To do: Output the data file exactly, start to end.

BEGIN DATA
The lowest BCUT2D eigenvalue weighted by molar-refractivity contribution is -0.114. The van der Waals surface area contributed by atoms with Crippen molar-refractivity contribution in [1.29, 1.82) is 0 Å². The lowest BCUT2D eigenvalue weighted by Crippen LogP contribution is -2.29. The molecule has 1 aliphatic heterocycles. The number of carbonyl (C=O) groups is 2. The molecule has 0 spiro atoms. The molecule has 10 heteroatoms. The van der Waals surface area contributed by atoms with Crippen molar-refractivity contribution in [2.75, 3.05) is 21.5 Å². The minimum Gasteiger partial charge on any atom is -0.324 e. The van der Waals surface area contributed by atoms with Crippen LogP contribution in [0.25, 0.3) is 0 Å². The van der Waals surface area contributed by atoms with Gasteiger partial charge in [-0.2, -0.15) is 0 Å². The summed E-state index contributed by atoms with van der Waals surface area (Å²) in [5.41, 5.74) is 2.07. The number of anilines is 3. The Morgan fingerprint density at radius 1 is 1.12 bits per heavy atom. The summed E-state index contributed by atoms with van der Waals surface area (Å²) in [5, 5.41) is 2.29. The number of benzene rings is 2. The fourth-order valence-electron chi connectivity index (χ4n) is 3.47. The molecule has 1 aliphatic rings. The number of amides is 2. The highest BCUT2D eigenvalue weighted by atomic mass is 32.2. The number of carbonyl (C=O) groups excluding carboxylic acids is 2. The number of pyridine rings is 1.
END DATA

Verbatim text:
The lowest BCUT2D eigenvalue weighted by molar-refractivity contribution is -0.114. The van der Waals surface area contributed by atoms with Crippen molar-refractivity contribution in [1.29, 1.82) is 0 Å². The lowest BCUT2D eigenvalue weighted by Crippen LogP contribution is -2.29. The molecule has 1 aliphatic heterocycles. The number of carbonyl (C=O) groups is 2. The molecule has 0 spiro atoms. The molecule has 10 heteroatoms. The van der Waals surface area contributed by atoms with Crippen molar-refractivity contribution in [2.75, 3.05) is 21.5 Å². The minimum Gasteiger partial charge on any atom is -0.324 e. The van der Waals surface area contributed by atoms with Crippen LogP contribution in [0.25, 0.3) is 0 Å². The van der Waals surface area contributed by atoms with Gasteiger partial charge in [-0.2, -0.15) is 0 Å². The summed E-state index contributed by atoms with van der Waals surface area (Å²) in [5.41, 5.74) is 2.07. The number of anilines is 3. The Morgan fingerprint density at radius 1 is 1.12 bits per heavy atom. The summed E-state index contributed by atoms with van der Waals surface area (Å²) in [5, 5.41) is 2.29. The number of benzene rings is 2. The fourth-order valence-electron chi connectivity index (χ4n) is 3.47. The molecule has 1 aliphatic rings. The number of amides is 2. The highest BCUT2D eigenvalue weighted by atomic mass is 32.2. The number of carbonyl (C=O) groups excluding carboxylic acids is 2. The number of pyridine rings is 1.